WHat happens when I have the signed will of my deceased father but my sister is named executor? 3 Answers as of February 09, 2012

I have the signed will of my deceased father but my sister is named executor. I live in PA, my father lived/died in FL. I will give the original will to my sister but how can it be submitted to the appropriate court? She may be unwilling to do this - it has been 18 days since his death and she refuses to communicate. Do I need a lawyer based in Florida to begin any process that may be necessary? I have TOD for most of his accounts.

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The Law Offices of Laurie E. Ohall, P.A.
The Law Offices of Laurie E. Ohall, P.A. | Laurie E. Ohall
Under Florida law, the custodian of the Will is supposed to deposit the Will with the Clerk of Court in the county where the decedent resided within 10 days of having knowledge of the date of death. You can mail the Will, along with a cover letter stating the date of death of your father or his social security number, to the Clerk's office. There is no fee to deposit the Will. The clerk's office should send you back a receipt showing the date that the Will was received by them. If your father's assets were TOD or jointly owned with someone else, then there most likely will not be anything to probate (the Will tells the court who acts as the personal representative, who gets the assets - but that is only for accounts that were solely in the decedent's name). Although there may be no probate, you are still required to deposit the Will.
Answer Applies to: Florida
Replied: 2/9/2012
The Barrister Firm
The Barrister Firm | Christopher Benjamin
First and foremost, you should get a Florida lawyer to assist you in this matter. You can send the Will to the probate court in the county/circuit where your father resided and the Court will safeguard the Will for the future probate administration. You should really try to speak with your sister and get her to comply with your father's wishes by having her to begin the process of administering the Will through probate. If she refuses, then you can retain counsel and petition the Court to administer the Estate and be named the personal representative (i.e. Executor).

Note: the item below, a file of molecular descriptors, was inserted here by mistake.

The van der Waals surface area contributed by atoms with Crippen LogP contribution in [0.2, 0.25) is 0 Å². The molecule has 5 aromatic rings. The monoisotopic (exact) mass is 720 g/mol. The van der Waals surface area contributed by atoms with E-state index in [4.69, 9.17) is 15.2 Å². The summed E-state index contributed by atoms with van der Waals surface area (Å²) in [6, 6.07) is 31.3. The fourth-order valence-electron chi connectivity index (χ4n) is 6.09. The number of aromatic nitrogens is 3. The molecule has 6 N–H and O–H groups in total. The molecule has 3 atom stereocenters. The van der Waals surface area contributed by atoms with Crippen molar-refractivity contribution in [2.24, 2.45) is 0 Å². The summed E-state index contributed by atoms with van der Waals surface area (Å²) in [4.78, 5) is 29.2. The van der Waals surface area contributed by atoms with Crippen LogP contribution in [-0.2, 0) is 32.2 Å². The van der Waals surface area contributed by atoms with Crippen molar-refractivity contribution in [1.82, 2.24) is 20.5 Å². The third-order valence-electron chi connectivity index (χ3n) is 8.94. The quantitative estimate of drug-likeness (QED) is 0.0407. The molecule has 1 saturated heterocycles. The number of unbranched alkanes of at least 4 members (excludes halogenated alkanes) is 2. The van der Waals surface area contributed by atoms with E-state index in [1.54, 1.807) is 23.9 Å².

Answer Applies to: Florida
Replied: 2/9/2012
Lisa L. Hogreve, LC | Lisa L. Hogreve
The estate should be probated in the state where your father resided at death. According to you, your father lived/died in Florida, so Florida is the proper jurisdiction for the probate. You could file the will for safekeeping with the clerk of court of the county in which your father lived. It would then be the named executor's duty to proceed with hiring an attorney to represent her in her capacity as personal representative (what the Florida Probate Code calls the executor).There are all sorts of issues that may arise that would require you to hire a Florida attorney. The personal representative's attorney could not provide you with legal advise, as that attorney represents the personal representative, not other interested parties, such as beneficiaries. For example, if you wanted to challenge the validity of the will or petition the court to be appointed the personal representative instead of your sister, or simply learn about your legal rights, you would need to hire your own attorney. Depending on the nature and value of the assets owned by your father at death and debts your father may have left, filing a probate proceeding may not be the best course of action. An attorney could help you sort out those type of issues.
Answer Applies to: Florida
Replied: 2/9/2012
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